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I'm working on a encryptor application that works based on RSA Asymmetric Algorithm. It generates a key-pair and the user have to keep it. As key-pairs are long random strings, I want to create a function that let me compress generated long random strings (key-pairs) based on a pattern.

(For example the function get a string that contains 100 characters and return a string that contains 30 characters)

So when the user enter the compressed string I can regenerate the key-pairs based on the pattern I compressed with.

But a person told me that it is impossible to compress random things because they are Random!

What is your idea ? Is there any way to do this ?

Thanks

share|improve this question
5  
That person was right. You should read up on information theory and entropy. – Kretab Chabawenizc Mar 20 '14 at 14:46
    
Well, if it's random then you've got a random chance of being able to compress it! – Sean Mar 20 '14 at 14:46
1  
The easiest answer is to try and compress them, and see what you get and see if it is good enough. One word of caution, compression algorithms usually produce binary output and not strings. You can convert binary to string using BASE64 encoding, but that incurs inflation penalty of 25% (IIRC). Still you may wind up with shorter string - depends on its contents. – LB2 Mar 20 '14 at 14:47
    
I'm not an expert on cryptography, but what you are trying to do will make the compression go from keys with 100 characters to keys with 30 characters. And if you are relying on attacker not knowing your "function" then that will never work : en.wikipedia.org/wiki/Security_through_obscurity – Euphoric Mar 20 '14 at 14:49
1  
Some data is compressible, other is not. You cannot expect a certain level of compression every time. – Kami Mar 20 '14 at 14:49
up vote 4 down vote accepted

It's impossible to compress (nearly any) random data. Learning a bit about information theory, entropy, how compression works, and the pigeonhole principle will make this abundantly clear.

One exception to this rule is if by "random string", you mean, "random data represented in a compressible form, like hexadecimal". In this sort of scenario, you could compress the string or (the better option) simply encode the bytes as base 64 instead to make it shorter. E.g.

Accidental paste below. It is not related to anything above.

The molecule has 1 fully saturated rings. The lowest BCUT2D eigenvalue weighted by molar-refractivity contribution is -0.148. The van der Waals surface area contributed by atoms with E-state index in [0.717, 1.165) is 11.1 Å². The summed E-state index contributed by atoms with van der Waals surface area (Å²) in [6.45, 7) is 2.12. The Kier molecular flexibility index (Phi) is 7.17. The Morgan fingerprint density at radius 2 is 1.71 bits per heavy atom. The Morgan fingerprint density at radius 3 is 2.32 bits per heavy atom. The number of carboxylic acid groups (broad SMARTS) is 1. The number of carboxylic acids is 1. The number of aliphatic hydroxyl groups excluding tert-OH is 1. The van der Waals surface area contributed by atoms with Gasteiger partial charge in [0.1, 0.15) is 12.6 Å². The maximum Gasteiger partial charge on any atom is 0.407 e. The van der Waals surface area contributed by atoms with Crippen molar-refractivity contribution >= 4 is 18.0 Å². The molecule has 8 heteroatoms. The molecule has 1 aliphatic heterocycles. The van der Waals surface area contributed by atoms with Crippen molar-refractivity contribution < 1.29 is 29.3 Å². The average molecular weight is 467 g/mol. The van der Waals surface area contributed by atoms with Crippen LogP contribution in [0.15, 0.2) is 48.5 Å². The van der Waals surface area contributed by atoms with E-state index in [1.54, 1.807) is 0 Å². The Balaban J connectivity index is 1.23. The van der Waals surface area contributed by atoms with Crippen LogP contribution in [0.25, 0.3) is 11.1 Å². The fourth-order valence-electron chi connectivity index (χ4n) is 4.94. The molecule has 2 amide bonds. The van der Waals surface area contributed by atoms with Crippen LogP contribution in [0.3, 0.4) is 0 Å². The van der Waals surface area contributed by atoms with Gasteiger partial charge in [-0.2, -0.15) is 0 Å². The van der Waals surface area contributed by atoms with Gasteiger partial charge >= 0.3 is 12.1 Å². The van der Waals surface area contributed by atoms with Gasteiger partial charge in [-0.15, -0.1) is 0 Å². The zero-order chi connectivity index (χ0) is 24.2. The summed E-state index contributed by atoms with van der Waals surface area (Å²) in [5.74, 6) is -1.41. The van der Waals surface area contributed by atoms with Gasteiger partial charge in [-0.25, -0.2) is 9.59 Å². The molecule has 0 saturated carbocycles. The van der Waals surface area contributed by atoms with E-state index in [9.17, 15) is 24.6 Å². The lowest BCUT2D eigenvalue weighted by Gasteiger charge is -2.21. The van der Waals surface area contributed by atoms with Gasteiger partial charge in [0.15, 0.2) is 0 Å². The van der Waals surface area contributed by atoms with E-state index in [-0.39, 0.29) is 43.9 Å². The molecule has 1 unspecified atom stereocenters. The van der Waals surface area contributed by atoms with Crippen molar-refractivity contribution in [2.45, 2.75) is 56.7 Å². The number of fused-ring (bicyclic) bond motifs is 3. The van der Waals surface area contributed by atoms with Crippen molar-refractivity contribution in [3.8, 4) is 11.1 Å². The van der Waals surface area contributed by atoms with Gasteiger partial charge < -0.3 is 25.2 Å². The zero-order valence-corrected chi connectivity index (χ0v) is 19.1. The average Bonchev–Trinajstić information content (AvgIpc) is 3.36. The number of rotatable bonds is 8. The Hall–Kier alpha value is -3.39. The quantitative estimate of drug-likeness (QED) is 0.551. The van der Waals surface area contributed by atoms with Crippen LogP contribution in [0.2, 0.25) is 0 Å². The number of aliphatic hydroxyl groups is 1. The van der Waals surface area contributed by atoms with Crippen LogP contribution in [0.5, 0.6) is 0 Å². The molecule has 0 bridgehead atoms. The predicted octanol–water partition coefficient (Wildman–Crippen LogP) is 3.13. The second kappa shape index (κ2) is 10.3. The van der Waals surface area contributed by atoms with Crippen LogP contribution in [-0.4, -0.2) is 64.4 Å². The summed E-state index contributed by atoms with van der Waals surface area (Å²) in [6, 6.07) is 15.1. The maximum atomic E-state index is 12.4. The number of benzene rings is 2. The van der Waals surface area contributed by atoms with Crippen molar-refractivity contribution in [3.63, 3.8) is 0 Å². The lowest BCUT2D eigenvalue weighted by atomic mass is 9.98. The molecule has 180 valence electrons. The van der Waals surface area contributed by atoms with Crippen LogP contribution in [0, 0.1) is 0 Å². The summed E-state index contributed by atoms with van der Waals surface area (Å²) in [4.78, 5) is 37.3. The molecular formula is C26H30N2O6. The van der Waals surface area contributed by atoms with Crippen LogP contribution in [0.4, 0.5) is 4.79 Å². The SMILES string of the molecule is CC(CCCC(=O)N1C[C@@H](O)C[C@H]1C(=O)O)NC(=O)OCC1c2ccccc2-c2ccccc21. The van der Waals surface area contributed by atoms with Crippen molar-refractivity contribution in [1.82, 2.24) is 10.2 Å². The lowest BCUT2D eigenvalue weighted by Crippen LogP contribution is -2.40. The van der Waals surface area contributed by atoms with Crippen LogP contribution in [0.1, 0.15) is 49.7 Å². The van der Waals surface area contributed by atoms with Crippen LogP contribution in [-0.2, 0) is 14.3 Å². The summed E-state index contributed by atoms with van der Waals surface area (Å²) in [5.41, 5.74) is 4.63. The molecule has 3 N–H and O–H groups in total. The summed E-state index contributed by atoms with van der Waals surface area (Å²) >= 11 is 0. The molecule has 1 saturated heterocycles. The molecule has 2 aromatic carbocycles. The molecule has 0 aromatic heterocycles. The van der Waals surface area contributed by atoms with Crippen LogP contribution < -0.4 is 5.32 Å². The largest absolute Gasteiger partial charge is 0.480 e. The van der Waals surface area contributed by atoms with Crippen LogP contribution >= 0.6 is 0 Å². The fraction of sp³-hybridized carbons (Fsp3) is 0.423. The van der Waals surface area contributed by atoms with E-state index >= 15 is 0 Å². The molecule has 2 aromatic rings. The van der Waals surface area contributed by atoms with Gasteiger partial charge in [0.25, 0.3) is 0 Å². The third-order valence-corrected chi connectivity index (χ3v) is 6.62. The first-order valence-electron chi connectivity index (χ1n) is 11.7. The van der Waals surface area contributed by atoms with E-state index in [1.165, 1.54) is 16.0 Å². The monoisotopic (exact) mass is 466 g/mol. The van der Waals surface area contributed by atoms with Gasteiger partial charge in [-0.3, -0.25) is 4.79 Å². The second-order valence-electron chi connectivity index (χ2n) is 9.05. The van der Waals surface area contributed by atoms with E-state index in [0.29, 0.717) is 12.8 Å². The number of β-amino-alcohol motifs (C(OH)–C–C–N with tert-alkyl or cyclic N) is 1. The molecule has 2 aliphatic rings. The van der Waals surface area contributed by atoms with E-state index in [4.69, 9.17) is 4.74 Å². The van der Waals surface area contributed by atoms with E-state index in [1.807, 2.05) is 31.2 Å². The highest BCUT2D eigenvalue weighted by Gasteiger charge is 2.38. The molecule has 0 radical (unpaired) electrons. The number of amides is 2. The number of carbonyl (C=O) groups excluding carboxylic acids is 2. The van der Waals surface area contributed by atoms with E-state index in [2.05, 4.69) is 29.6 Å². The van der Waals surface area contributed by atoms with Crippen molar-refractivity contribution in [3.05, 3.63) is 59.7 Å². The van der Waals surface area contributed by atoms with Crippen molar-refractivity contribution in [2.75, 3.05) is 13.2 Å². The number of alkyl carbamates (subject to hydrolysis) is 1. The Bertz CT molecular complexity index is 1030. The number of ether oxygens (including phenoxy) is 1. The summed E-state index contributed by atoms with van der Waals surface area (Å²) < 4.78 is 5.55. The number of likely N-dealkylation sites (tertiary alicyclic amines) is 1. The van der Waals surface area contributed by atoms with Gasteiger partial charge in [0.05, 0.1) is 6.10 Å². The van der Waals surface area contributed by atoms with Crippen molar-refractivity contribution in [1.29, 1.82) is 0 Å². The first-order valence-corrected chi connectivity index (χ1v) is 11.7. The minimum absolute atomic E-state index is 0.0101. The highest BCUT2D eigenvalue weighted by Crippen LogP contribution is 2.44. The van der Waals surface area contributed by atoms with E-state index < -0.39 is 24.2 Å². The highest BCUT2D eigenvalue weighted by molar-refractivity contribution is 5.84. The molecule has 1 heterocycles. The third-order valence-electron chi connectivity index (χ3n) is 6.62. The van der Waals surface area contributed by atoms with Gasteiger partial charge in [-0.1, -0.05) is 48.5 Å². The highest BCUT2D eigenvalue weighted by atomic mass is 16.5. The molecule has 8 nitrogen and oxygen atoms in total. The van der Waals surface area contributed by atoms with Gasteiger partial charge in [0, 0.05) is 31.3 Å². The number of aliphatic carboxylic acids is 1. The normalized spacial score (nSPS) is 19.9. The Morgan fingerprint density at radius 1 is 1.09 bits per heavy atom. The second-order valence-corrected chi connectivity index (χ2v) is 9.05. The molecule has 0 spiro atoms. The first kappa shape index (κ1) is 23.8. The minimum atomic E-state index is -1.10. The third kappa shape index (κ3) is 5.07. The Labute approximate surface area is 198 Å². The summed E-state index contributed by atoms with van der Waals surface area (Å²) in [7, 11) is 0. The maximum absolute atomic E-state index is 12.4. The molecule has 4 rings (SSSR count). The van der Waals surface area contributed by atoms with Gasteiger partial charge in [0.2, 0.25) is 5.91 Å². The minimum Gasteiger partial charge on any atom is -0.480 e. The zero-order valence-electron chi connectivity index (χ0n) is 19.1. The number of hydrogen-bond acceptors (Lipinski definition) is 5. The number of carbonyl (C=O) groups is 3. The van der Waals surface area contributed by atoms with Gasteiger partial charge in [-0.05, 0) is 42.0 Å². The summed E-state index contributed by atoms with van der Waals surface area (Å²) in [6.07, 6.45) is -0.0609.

// base 16, 50 random bytes (length 100)
be01a140ac0e6f560b1f0e4a9e5ab00ef73397a1fe25c7ea0026b47c213c863f88256a0c2b545463116276583401598a0c36
// base 64, same 50 random bytes (length 68)
vgGhQKwOb1YLHw5KnlqwDvczl6H+JcfqACa0fCE8hj+IJWoMK1RUYxFidlg0AVmKDDY=

You might instead give the user a shorter hash or fingerprint of the value (e.g. the last x bytes). Then by storing the full key and hash somewhere, you could give them the key when they give you the hash. You'd have to have this hash be long enough that security is not compromised. Depending on your application, this might defeat the purpose because the hash would have to be as long as the key, or it might not be a problem.

share|improve this answer
    
This indeed seems to be the better and also safer way of working, might even associate them with GUID's instead of a hash of the key. – woutervs Mar 20 '14 at 15:05
    
@woutervs potentially, yes, but a GUID is not a secure thing. It's mostly pseudorandom now, but not cryptographically secure. A secure pseudorandom number generated of the appropriate length would work as well. – Tim S. Mar 20 '14 at 15:17
    
Yes but I was purely targeting, the store it somewhere thing, In that case I think a GUID might be better for referencing the actual key. As far as I know that has nothing to do with security. Offcourse the transport of the key from and to the client should be secured. (For example through WCF using transport/message security). – woutervs Mar 20 '14 at 15:27
public static string ZipStr(String str)
{
    using (MemoryStream output = new MemoryStream())
    {
        using (DeflateStream gzip = 
          new DeflateStream(output, CompressionMode.Compress))
        {
            using (StreamWriter writer = 
              new StreamWriter(gzip, System.Text.Encoding.UTF8))
            {
                writer.Write(str);           
            }
        }

        return Convert.ToBase64String(output.ToArray());
    }
}

public static string UnZipStr(string base64)
{
    byte[] input = Convert.FromBase64String(base64);

    using (MemoryStream inputStream = new MemoryStream(input))
    {
        using (DeflateStream gzip = 
          new DeflateStream(inputStream, CompressionMode.Decompress))
        {
            using (StreamReader reader = 
              new StreamReader(gzip, System.Text.Encoding.UTF8))
            {
                return reader.ReadToEnd();
            }
        }
    }
}

Take into account that this doesn't have to be shorter at all... depends on the contents of the string.

share|improve this answer

Try to use gzip compression and see if it helps you

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